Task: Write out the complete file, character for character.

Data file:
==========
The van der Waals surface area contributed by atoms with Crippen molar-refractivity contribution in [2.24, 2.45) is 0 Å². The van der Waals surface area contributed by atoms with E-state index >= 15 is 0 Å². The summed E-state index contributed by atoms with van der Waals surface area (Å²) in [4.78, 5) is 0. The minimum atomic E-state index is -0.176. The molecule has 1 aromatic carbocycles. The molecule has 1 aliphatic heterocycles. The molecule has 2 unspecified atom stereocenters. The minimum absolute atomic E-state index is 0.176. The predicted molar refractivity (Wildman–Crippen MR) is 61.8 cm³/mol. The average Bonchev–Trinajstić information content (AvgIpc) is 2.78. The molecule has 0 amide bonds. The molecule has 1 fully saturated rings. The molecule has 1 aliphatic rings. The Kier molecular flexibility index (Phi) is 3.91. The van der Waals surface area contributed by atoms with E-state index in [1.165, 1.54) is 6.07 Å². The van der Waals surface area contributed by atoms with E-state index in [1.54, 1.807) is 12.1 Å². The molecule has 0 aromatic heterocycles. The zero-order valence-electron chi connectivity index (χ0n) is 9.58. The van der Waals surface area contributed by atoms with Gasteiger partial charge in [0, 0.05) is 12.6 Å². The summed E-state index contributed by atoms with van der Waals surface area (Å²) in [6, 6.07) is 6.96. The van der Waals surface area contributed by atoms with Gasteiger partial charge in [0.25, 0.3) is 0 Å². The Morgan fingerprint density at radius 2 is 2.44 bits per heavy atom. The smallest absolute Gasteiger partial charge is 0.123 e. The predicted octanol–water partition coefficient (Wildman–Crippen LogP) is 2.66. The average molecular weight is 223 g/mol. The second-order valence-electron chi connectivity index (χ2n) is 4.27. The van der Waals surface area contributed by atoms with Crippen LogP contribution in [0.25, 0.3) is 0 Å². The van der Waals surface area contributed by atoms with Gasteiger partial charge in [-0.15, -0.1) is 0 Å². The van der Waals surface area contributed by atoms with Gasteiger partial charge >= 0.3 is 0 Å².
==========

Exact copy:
The van der Waals surface area contributed by atoms with Crippen molar-refractivity contribution in [2.24, 2.45) is 0 Å². The van der Waals surface area contributed by atoms with E-state index >= 15 is 0 Å². The summed E-state index contributed by atoms with van der Waals surface area (Å²) in [4.78, 5) is 0. The minimum atomic E-state index is -0.176. The molecule has 1 aromatic carbocycles. The molecule has 1 aliphatic heterocycles. The molecule has 2 unspecified atom stereocenters. The minimum absolute atomic E-state index is 0.176. The predicted molar refractivity (Wildman–Crippen MR) is 61.8 cm³/mol. The average Bonchev–Trinajstić information content (AvgIpc) is 2.78. The molecule has 0 amide bonds. The molecule has 1 fully saturated rings. The molecule has 1 aliphatic rings. The Kier molecular flexibility index (Phi) is 3.91. The van der Waals surface area contributed by atoms with E-state index in [1.165, 1.54) is 6.07 Å². The van der Waals surface area contributed by atoms with E-state index in [1.54, 1.807) is 12.1 Å². The molecule has 0 aromatic heterocycles. The zero-order valence-electron chi connectivity index (χ0n) is 9.58. The van der Waals surface area contributed by atoms with Gasteiger partial charge in [0, 0.05) is 12.6 Å². The summed E-state index contributed by atoms with van der Waals surface area (Å²) in [6, 6.07) is 6.96. The van der Waals surface area contributed by atoms with Gasteiger partial charge in [0.25, 0.3) is 0 Å². The Morgan fingerprint density at radius 2 is 2.44 bits per heavy atom. The smallest absolute Gasteiger partial charge is 0.123 e. The predicted octanol–water partition coefficient (Wildman–Crippen LogP) is 2.66. The average molecular weight is 223 g/mol. The second-order valence-electron chi connectivity index (χ2n) is 4.27. The van der Waals surface area contributed by atoms with Crippen LogP contribution in [0.25, 0.3) is 0 Å². The van der Waals surface area contributed by atoms with Gasteiger partial charge in [-0.15, -0.1) is 0 Å². The van der Waals surface area contributed by atoms with Gasteiger partial charge >= 0.3 is 0 Å².